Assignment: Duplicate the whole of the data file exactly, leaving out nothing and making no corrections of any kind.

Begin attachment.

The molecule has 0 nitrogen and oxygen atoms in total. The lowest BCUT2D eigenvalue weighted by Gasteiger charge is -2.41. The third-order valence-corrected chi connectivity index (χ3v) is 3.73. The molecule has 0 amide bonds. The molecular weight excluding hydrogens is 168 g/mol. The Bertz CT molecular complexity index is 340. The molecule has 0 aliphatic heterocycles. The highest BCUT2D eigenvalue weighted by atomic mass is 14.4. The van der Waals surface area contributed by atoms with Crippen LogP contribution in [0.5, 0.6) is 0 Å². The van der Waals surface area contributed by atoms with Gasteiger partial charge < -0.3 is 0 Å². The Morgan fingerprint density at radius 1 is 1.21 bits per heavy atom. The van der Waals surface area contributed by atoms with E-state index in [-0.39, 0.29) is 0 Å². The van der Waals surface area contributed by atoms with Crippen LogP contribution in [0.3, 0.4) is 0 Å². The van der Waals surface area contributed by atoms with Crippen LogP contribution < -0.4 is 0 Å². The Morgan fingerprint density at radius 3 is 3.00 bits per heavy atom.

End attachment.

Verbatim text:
The molecule has 0 nitrogen and oxygen atoms in total. The lowest BCUT2D eigenvalue weighted by Gasteiger charge is -2.41. The third-order valence-corrected chi connectivity index (χ3v) is 3.73. The molecule has 0 amide bonds. The molecular weight excluding hydrogens is 168 g/mol. The Bertz CT molecular complexity index is 340. The molecule has 0 aliphatic heterocycles. The highest BCUT2D eigenvalue weighted by atomic mass is 14.4. The van der Waals surface area contributed by atoms with Crippen LogP contribution in [0.5, 0.6) is 0 Å². The van der Waals surface area contributed by atoms with Gasteiger partial charge < -0.3 is 0 Å². The Morgan fingerprint density at radius 1 is 1.21 bits per heavy atom. The van der Waals surface area contributed by atoms with E-state index in [-0.39, 0.29) is 0 Å². The van der Waals surface area contributed by atoms with Crippen LogP contribution in [0.3, 0.4) is 0 Å². The van der Waals surface area contributed by atoms with Crippen LogP contribution < -0.4 is 0 Å². The Morgan fingerprint density at radius 3 is 3.00 bits per heavy atom.